Monday, December 8, 2008

Three Ways of Not Looking at a Rejection Slip

voice--the sound made by a narrative text when being read; the pitch and timbre of the author's emotional tone; an intended or revealed-through-betrayal attitude resident in text; the DNA of an author's agenda.

An author seeks and is said to have found voice when a clear, resident tone beyond style and content can be found in all the material that writer produces.

Virtuoso musicians are recognized by the voice with which they produce tone either through an instrument or in vocal rendition. Actors convey voice through their movements, manipulation of time, or projection of attitude. In similar fashion, writers express voice, which hints at attitude and the degree of emotional involvement with the matter at hand. Voice begins to appear then gradually deepen in a writer in direct proportion to the writer's honesty in dealing with interests, passions, and philosophy. The writer who has found voice has recognized vital interior forces and concerns.

Voice may be discovered in accidental, unplanned encounters where the writer dramatizes specific personal concerns that seem at first to merely appear out of nowhere. It is the direct result of passions. Voice is the result of caring for someone or something, or recognizing a portion of the writing self as though it were a long lost friend or relative.

Readers need not agree with a writer’s particular passions or politics to recognize the qualities of that writer’s voice.
Often conflated or confused with style, voice is the personality of the writer resident in text. It can be instructive and rewarding to read aloud from one’s own work as well as the work of others. It can be instructive to note that the great jazz musician Sidney Bechet was proficient on the clarinet, but his taking up the soprano saxophone secured his distinctive voice and led to his remarkable discoveries over his active years as a musician.

Although there is no substitute for story, voice is a major vehicle for expression in all narrative.

defensiveness--a quality variously apologetic or insistent, often found in novels and short stories, emblematic of the author's need to explain or justify actions, attitudes, or events portrayed; an often unnecessary footnote-as-text used to justify a behavioral or moral position taken by the author or one or more characters.

Defensiveness begins with a writer's response to critical reaction, said response often rendered as "But it really happened that way," then extending to lengthy explanations in support of what should not have required defense. This quality may be seen as the literary equivalent of a youngster trapped in a fib or lie, extending the flawed trope with even more extensive justification. It is "The dog ate my homework" writ large.

Frequently the product of a mountain goat leap of logic in the motivation or behavior of a character, defensiveness becomes a good argument for less being more. The more logic is attached to a behavior or condition, the more likely the reader is to question it. The best approach for explaining or inserting behavior attributions: Let the characters do it. The reader is less likely to question the behavior of Character A if Character B questions it first. Thus Character A didn't trust Character B carries more weight than the author telling the reader how A was trying to convince B of his trustworthiness.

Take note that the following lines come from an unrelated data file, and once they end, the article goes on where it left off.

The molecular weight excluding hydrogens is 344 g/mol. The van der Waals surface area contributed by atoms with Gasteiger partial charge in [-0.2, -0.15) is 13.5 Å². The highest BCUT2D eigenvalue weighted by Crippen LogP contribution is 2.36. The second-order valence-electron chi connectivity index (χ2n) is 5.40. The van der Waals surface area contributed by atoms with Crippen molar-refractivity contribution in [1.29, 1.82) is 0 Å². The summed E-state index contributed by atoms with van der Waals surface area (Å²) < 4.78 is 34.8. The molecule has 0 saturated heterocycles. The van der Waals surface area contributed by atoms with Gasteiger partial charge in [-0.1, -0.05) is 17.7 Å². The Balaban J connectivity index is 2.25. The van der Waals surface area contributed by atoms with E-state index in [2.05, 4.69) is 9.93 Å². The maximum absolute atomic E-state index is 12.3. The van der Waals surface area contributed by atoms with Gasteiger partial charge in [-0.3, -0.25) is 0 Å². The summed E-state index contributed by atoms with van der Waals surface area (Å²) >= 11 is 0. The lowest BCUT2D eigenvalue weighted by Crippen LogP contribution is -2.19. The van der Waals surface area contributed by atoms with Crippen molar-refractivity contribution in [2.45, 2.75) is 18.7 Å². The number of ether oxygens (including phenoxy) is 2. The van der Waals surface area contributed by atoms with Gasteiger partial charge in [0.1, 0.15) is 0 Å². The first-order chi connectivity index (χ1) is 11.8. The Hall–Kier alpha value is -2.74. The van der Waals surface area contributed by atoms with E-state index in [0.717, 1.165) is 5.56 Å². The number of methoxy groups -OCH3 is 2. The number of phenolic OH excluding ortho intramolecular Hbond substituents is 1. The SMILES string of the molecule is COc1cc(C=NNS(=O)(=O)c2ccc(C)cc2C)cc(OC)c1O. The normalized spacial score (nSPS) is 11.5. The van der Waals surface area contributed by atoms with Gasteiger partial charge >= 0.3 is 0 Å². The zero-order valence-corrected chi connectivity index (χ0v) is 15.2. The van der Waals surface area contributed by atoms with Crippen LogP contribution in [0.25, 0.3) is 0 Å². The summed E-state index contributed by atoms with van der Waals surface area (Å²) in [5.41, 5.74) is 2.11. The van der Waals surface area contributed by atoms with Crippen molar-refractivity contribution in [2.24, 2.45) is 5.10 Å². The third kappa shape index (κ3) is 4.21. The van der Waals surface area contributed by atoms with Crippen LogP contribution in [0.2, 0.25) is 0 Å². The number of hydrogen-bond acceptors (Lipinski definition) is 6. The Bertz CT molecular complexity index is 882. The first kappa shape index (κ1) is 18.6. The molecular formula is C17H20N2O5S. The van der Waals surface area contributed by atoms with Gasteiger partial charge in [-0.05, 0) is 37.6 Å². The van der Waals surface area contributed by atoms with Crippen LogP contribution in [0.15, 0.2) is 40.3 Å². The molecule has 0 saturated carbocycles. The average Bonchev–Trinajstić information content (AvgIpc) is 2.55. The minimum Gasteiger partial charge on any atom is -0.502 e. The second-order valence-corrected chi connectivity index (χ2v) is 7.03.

Reminder: A story is a procession of events and interactions, not an argument or harangue.

event--an occurrence (off stage or on) in a narrative. An action or series of actions involving specific characters in specific situations, meant to be interpreted by the characters themselves and, of course, by readers. (Thus, by being called upon for interpretation, the reader is made an active participant in the transaction of story.)

It is no more fanciful to see electricity as a series of electrons, moving past an arbitrary point at a particular speed and density than it is to see dramatic narrative--story--as a series of events as they move past the reader's point of awareness.

Electricity is in fact measured by the rate at which electrons flow, including the resistance against which they move. Story is a set of experiences in terms of the number of events, the pace at which they proceed, and the resistance against them. As the scene is the basic unit of drama, the event is the basic unit of scene.


Anonymous said...

Shelly- your thoughts on voice are inspiring- I'm going to add them to my writer's notebook as a reminder, as I start my next novel. On rejection slips: I paradoxically find myself feeling more free than I have in months, all because of a rejection slip (via email, actually). I absolutely hate waiting for someone else to say yeah or nay to my writing, so much so that even a "nay" brings, at some level, a sigh of relief that I can now move on to another project- once I got over being upset, that is!

Kate Lord Brown said...

It's the waiting that give you grey hairs. Rejection you can do something with (read it, process it - act on it if constructive, use it as kindling). I wonder how many rejections on average = voice

Querulous Squirrel said...

I like the concept of dramatic events as electrons. I reserves such statements as "but it really happened this way" for fumbling, unreliable narrators. and as far as distinctive voice, the writer much first be read and appreciated and the rarity of that happening even to the strongest of voices suggest these are heard as mere whispers or murmurs in the crowd and that the vast majority of voices are simply appreciated by the writer herself.

Anonymous said...

wow squirrel, it makes me sad to think of all those wrothy voices being undeveloped for lack of an audience. Maybe that's what a blog or writer's group could be useful for? BTW, I loved your latest blog entry on blogging. It rang very true for me. Please keep writing.